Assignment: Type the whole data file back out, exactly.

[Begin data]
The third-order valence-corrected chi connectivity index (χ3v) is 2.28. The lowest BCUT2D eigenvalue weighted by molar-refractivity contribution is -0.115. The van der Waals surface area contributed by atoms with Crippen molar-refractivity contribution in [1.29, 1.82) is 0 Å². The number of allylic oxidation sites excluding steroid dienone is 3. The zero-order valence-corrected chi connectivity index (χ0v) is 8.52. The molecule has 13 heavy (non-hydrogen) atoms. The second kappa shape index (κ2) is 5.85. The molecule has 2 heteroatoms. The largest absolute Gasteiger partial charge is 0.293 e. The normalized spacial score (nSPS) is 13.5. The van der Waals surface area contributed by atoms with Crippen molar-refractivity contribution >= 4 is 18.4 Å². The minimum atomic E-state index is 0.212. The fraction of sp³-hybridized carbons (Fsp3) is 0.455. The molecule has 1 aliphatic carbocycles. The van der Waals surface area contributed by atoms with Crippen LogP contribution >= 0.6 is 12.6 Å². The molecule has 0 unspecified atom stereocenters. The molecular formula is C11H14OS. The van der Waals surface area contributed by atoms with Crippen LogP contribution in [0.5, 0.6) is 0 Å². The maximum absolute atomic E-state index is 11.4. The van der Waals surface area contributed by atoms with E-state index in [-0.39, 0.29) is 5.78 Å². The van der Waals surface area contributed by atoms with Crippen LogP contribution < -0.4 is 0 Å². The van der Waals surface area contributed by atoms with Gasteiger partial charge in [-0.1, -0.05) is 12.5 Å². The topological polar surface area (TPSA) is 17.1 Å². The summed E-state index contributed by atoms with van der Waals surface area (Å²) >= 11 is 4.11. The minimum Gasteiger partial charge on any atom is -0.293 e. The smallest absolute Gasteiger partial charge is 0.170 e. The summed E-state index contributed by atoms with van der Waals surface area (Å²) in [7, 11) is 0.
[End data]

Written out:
The third-order valence-corrected chi connectivity index (χ3v) is 2.28. The lowest BCUT2D eigenvalue weighted by molar-refractivity contribution is -0.115. The van der Waals surface area contributed by atoms with Crippen molar-refractivity contribution in [1.29, 1.82) is 0 Å². The number of allylic oxidation sites excluding steroid dienone is 3. The zero-order valence-corrected chi connectivity index (χ0v) is 8.52. The molecule has 13 heavy (non-hydrogen) atoms. The second kappa shape index (κ2) is 5.85. The molecule has 2 heteroatoms. The largest absolute Gasteiger partial charge is 0.293 e. The normalized spacial score (nSPS) is 13.5. The van der Waals surface area contributed by atoms with Crippen molar-refractivity contribution >= 4 is 18.4 Å². The minimum atomic E-state index is 0.212. The fraction of sp³-hybridized carbons (Fsp3) is 0.455. The molecule has 1 aliphatic carbocycles. The van der Waals surface area contributed by atoms with Crippen LogP contribution >= 0.6 is 12.6 Å². The molecule has 0 unspecified atom stereocenters. The molecular formula is C11H14OS. The van der Waals surface area contributed by atoms with Crippen LogP contribution in [0.5, 0.6) is 0 Å². The maximum absolute atomic E-state index is 11.4. The van der Waals surface area contributed by atoms with E-state index in [-0.39, 0.29) is 5.78 Å². The van der Waals surface area contributed by atoms with Crippen LogP contribution < -0.4 is 0 Å². The van der Waals surface area contributed by atoms with Gasteiger partial charge in [-0.1, -0.05) is 12.5 Å². The topological polar surface area (TPSA) is 17.1 Å². The summed E-state index contributed by atoms with van der Waals surface area (Å²) >= 11 is 4.11. The minimum Gasteiger partial charge on any atom is -0.293 e. The smallest absolute Gasteiger partial charge is 0.170 e. The summed E-state index contributed by atoms with van der Waals surface area (Å²) in [7, 11) is 0.